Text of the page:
by Charles Cirtwill
Well, the prognosticators on all sides were right. The agreement in principle to sell NB Power’s transmission grid and some of its generation capacity to Hydro-Québec was a bad deal, doomed to fail because it gave New Brunswick substantial value for assets that were overpriced and rife with short-, medium- and long-term risk.
Yes, you read that right. The deal was doomed from the start because New Brunswick was set to fleece Quebec, but Quebec isn’t in the business of being fleeced, by anyone.
How do I know this to be true and not just the ravings of a New Brunswick premier hell-bent to save face after being kicked around the province for almost a year?
Well, I don’t, but it has the ring of truth.
Point one in its favour: Quebec commentators, if anyone cared to listen, were blustering against the deal from almost the first day. The Montreal Economic Institute delivered an analysis by an energy expert that was clear and unequivocal: Quebec was offering too much in return for too little. It was only a matter of time before the Quebec government and the folks at Hydro-Québec either came to this same conclusion, or took advantage of it to ask for changes to account for this real or perceived “imbalance.”
Which brings me to point two in favour of the “Quebec was eventually going to ask for more than New Brunswick should give” argument. Quebec always asks for (and generally gets) more then its partners should give. Take equalization, take federal jobs, take industrial subsidies, take, take, take, and take them to Quebec City.
Now, for the record, this isn’t a knock on Quebec, it isn’t even a complaint. In a federation, where federal largesse, tax transfers and subsidies are there for the taking, a province that does not aggressively go after those things is not doing its job. Similarly, in a commercial arrangement, if you are not negotiating to maximize your return and minimize your costs, you should be fired.
Hence we come to point three in favour of the “New Brunswick laughing up its sleeve until Quebec caught on” scenario, that being Point Lepreau. Lepreau is a mess. It may or may not ever come back online and it may or may not ever perform at its previous peak level. If it does, it will be a testament to the skill and determination of the many hard-working people learning as they go with this innovative and, potentially ground-breaking work. Work that may open the door for future, more profitable, and more time sensitive refurbishments of other similar reactors. Problem being, no one can realistically estimate when that potential will be realized or, for that matter, if it ever will.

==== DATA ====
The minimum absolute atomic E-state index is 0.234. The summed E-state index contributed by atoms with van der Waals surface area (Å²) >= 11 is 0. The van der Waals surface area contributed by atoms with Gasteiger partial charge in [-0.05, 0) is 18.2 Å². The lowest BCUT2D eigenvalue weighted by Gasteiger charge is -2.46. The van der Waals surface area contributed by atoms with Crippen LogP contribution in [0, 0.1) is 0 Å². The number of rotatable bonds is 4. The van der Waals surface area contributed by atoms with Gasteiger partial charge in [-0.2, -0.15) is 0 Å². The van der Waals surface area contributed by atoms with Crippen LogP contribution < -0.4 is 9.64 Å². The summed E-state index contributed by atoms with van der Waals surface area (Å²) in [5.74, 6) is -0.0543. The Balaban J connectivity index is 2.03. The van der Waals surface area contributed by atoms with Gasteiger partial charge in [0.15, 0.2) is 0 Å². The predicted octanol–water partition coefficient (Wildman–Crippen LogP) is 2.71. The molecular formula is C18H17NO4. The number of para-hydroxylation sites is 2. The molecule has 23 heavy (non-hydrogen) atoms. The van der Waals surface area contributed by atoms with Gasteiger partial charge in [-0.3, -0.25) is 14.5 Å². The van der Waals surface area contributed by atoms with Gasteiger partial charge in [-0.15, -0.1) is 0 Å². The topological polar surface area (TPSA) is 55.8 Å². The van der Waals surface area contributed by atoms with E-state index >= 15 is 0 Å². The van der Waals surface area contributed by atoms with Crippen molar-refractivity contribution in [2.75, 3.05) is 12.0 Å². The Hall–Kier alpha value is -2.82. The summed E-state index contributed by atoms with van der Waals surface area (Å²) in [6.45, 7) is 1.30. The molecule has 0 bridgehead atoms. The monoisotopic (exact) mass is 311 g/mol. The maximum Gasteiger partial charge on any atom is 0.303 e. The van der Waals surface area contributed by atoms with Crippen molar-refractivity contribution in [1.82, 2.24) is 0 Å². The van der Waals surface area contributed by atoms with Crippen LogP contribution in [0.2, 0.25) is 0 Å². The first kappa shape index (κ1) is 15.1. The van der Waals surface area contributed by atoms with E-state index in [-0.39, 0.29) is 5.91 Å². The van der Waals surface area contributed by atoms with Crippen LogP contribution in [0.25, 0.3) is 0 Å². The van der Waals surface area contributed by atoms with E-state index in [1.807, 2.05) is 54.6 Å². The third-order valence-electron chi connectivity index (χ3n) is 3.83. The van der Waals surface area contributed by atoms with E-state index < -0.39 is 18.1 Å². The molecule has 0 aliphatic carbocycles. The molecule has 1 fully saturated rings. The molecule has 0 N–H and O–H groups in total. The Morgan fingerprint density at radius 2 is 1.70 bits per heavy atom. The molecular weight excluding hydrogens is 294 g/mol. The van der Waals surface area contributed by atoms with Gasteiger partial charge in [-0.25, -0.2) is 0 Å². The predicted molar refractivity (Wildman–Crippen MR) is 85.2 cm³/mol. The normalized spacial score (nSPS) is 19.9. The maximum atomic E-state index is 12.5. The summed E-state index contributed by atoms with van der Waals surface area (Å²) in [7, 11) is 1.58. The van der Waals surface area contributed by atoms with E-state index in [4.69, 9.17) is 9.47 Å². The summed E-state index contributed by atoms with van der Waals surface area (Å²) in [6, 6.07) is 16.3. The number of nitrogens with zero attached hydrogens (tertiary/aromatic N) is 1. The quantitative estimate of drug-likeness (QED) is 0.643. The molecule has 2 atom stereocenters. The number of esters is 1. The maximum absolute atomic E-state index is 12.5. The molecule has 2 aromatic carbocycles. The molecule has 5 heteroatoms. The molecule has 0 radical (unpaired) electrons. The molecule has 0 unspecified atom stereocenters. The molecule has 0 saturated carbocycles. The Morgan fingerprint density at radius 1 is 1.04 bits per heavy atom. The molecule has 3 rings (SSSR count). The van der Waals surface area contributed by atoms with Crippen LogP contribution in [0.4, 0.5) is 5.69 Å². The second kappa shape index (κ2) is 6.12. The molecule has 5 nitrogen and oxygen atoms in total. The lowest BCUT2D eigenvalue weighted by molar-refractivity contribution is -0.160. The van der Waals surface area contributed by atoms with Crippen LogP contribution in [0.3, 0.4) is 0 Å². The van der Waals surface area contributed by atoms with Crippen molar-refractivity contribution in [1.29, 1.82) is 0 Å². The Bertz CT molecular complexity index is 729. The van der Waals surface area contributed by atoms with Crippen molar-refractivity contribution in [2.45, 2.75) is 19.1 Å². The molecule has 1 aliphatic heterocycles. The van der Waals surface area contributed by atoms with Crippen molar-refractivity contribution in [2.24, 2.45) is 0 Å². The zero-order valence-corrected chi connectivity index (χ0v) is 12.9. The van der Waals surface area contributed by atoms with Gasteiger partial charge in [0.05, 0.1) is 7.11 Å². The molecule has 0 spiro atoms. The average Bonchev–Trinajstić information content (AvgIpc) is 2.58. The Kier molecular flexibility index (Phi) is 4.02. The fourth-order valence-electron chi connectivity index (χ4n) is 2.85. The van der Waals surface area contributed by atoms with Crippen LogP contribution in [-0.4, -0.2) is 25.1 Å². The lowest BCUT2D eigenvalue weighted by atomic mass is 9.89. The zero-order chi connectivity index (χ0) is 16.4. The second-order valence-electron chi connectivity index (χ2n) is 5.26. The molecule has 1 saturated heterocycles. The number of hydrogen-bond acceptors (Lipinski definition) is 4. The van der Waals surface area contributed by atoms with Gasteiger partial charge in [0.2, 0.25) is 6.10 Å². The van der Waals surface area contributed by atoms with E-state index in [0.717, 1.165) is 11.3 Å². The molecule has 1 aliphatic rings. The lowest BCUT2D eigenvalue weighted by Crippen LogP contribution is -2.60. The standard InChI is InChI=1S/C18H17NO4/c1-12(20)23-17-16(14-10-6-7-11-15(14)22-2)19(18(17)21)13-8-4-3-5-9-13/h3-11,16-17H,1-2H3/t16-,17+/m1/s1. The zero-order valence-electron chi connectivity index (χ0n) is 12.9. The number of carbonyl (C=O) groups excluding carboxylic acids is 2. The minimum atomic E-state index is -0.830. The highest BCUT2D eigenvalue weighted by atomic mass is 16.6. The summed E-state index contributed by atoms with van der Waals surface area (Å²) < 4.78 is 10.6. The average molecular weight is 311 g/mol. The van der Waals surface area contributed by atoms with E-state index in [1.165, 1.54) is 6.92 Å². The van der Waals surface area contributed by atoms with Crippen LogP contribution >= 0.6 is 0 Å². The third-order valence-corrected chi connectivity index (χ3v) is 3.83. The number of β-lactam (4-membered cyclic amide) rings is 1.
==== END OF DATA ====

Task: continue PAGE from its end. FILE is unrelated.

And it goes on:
Getting Quebec to float the bill for that risk was just one of the big wins New Brunswick had negotiated into the original agreement-in-principle.
I recall vividly the day I knew the NB Power sale was dead. It happened just before Christmas in a meeting with several government officials. We were discussing Lepreau and, after lambasting me just 10 minutes before for having the temerity to suggest that it might not ever be finished, one official turned to me with his arms raised and his fingers crossed and said “when it comes back on line.”
I knew then such an argument was not likely to satisfy the folks from Quebec and Hydro-Québec. After all, they did not get a reputation as the big bad bullies in the hydro business by being sheep and taking people at their word that “everything would turn out alright.”
And so we have a dead deal. Dead because New Brunswick originally managed to get Quebec to offer far more then they should have. Dead because Quebec cottoned on before the final agreement was signed, and dead because the New Brunswick government, for all its hinting, couldn’t convince their fellow New Brunswickers that they really had outmaneuvered, at least for a few days, Quebec.
After all, how could you possibly get the better of the guys who had, at least in the popular view, fleeced Newfoundland and Labrador so thoroughly that the story is still front page news decades later?
Of course, as we now know, the answer to that question is you can’t, at least not this time.
Charles Cirtwill is the president and CEO of the Atlantic Institute for Market Studies (www.AIMS.ca), a non-partisan, independent public policy think tank based in Halifax.